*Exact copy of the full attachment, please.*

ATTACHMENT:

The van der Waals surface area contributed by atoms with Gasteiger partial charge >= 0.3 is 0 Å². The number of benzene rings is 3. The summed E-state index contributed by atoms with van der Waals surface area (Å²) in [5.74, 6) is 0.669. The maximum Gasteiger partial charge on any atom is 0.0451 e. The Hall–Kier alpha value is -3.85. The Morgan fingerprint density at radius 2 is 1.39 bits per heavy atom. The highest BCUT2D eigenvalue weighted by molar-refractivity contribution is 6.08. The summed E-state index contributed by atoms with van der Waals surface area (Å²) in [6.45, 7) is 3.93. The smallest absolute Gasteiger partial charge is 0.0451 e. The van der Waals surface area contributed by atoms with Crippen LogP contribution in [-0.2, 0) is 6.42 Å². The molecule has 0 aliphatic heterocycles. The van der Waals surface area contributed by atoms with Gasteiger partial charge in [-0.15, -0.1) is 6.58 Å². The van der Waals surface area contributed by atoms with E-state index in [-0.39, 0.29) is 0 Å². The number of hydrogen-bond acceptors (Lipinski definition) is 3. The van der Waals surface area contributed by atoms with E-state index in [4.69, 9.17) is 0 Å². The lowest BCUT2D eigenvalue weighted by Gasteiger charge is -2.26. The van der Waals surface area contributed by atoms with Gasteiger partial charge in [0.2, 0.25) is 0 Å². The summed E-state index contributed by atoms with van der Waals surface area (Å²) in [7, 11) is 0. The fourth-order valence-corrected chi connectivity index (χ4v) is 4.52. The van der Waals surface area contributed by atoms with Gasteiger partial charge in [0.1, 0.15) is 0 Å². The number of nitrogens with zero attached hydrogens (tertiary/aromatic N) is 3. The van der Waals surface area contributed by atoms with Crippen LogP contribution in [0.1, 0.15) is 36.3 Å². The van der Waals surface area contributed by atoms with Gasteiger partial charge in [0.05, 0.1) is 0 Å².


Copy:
The van der Waals surface area contributed by atoms with Gasteiger partial charge >= 0.3 is 0 Å². The number of benzene rings is 3. The summed E-state index contributed by atoms with van der Waals surface area (Å²) in [5.74, 6) is 0.669. The maximum Gasteiger partial charge on any atom is 0.0451 e. The Hall–Kier alpha value is -3.85. The Morgan fingerprint density at radius 2 is 1.39 bits per heavy atom. The highest BCUT2D eigenvalue weighted by molar-refractivity contribution is 6.08. The summed E-state index contributed by atoms with van der Waals surface area (Å²) in [6.45, 7) is 3.93. The smallest absolute Gasteiger partial charge is 0.0451 e. The van der Waals surface area contributed by atoms with Crippen LogP contribution in [-0.2, 0) is 6.42 Å². The molecule has 0 aliphatic heterocycles. The van der Waals surface area contributed by atoms with Gasteiger partial charge in [-0.15, -0.1) is 6.58 Å². The van der Waals surface area contributed by atoms with E-state index in [-0.39, 0.29) is 0 Å². The number of hydrogen-bond acceptors (Lipinski definition) is 3. The van der Waals surface area contributed by atoms with E-state index in [4.69, 9.17) is 0 Å². The lowest BCUT2D eigenvalue weighted by Gasteiger charge is -2.26. The van der Waals surface area contributed by atoms with Gasteiger partial charge in [0.2, 0.25) is 0 Å². The summed E-state index contributed by atoms with van der Waals surface area (Å²) in [7, 11) is 0. The fourth-order valence-corrected chi connectivity index (χ4v) is 4.52. The van der Waals surface area contributed by atoms with Gasteiger partial charge in [0.1, 0.15) is 0 Å². The number of nitrogens with zero attached hydrogens (tertiary/aromatic N) is 3. The van der Waals surface area contributed by atoms with Crippen LogP contribution in [0.1, 0.15) is 36.3 Å². The van der Waals surface area contributed by atoms with Gasteiger partial charge in [0.05, 0.1) is 0 Å².